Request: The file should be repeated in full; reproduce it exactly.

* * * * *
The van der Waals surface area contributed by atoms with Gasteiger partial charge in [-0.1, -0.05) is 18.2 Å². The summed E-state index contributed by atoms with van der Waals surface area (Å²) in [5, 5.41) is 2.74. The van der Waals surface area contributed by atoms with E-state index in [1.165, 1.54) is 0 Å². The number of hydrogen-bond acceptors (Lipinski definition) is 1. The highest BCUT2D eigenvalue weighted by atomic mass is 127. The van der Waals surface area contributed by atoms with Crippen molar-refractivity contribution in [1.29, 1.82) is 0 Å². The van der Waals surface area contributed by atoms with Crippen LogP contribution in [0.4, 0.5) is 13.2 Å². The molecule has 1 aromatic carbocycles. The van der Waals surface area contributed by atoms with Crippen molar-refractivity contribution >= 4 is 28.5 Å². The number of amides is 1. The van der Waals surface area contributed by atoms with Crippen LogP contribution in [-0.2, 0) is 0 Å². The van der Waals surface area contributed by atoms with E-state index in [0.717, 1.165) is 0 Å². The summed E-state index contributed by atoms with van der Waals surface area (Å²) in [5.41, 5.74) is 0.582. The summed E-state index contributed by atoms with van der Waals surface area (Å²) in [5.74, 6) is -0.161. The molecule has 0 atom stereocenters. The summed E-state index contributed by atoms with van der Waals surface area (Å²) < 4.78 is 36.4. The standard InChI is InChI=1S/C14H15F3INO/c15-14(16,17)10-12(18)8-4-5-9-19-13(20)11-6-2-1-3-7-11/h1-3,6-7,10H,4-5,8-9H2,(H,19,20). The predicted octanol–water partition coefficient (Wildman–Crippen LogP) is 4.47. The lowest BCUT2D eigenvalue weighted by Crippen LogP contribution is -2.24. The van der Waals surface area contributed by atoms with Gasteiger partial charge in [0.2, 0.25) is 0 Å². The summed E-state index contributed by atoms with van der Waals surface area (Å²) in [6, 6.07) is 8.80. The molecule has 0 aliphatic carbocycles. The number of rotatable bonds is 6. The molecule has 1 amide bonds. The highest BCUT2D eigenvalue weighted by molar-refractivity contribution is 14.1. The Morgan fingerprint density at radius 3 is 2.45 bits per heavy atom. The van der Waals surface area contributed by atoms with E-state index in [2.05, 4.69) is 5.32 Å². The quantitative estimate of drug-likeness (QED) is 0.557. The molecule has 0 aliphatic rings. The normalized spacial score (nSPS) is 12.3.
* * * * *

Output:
The van der Waals surface area contributed by atoms with Gasteiger partial charge in [-0.1, -0.05) is 18.2 Å². The summed E-state index contributed by atoms with van der Waals surface area (Å²) in [5, 5.41) is 2.74. The van der Waals surface area contributed by atoms with E-state index in [1.165, 1.54) is 0 Å². The number of hydrogen-bond acceptors (Lipinski definition) is 1. The highest BCUT2D eigenvalue weighted by atomic mass is 127. The van der Waals surface area contributed by atoms with Crippen molar-refractivity contribution in [1.29, 1.82) is 0 Å². The van der Waals surface area contributed by atoms with Crippen LogP contribution in [0.4, 0.5) is 13.2 Å². The molecule has 1 aromatic carbocycles. The van der Waals surface area contributed by atoms with Crippen molar-refractivity contribution >= 4 is 28.5 Å². The number of amides is 1. The van der Waals surface area contributed by atoms with Crippen LogP contribution in [-0.2, 0) is 0 Å². The van der Waals surface area contributed by atoms with E-state index in [0.717, 1.165) is 0 Å². The summed E-state index contributed by atoms with van der Waals surface area (Å²) in [5.41, 5.74) is 0.582. The summed E-state index contributed by atoms with van der Waals surface area (Å²) in [5.74, 6) is -0.161. The molecule has 0 atom stereocenters. The summed E-state index contributed by atoms with van der Waals surface area (Å²) < 4.78 is 36.4. The standard InChI is InChI=1S/C14H15F3INO/c15-14(16,17)10-12(18)8-4-5-9-19-13(20)11-6-2-1-3-7-11/h1-3,6-7,10H,4-5,8-9H2,(H,19,20). The predicted octanol–water partition coefficient (Wildman–Crippen LogP) is 4.47. The lowest BCUT2D eigenvalue weighted by Crippen LogP contribution is -2.24. The van der Waals surface area contributed by atoms with Gasteiger partial charge in [0.2, 0.25) is 0 Å². The summed E-state index contributed by atoms with van der Waals surface area (Å²) in [6, 6.07) is 8.80. The molecule has 0 aliphatic carbocycles. The number of rotatable bonds is 6. The molecule has 1 amide bonds. The highest BCUT2D eigenvalue weighted by molar-refractivity contribution is 14.1. The Morgan fingerprint density at radius 3 is 2.45 bits per heavy atom. The van der Waals surface area contributed by atoms with E-state index in [2.05, 4.69) is 5.32 Å². The quantitative estimate of drug-likeness (QED) is 0.557. The molecule has 0 aliphatic rings. The normalized spacial score (nSPS) is 12.3.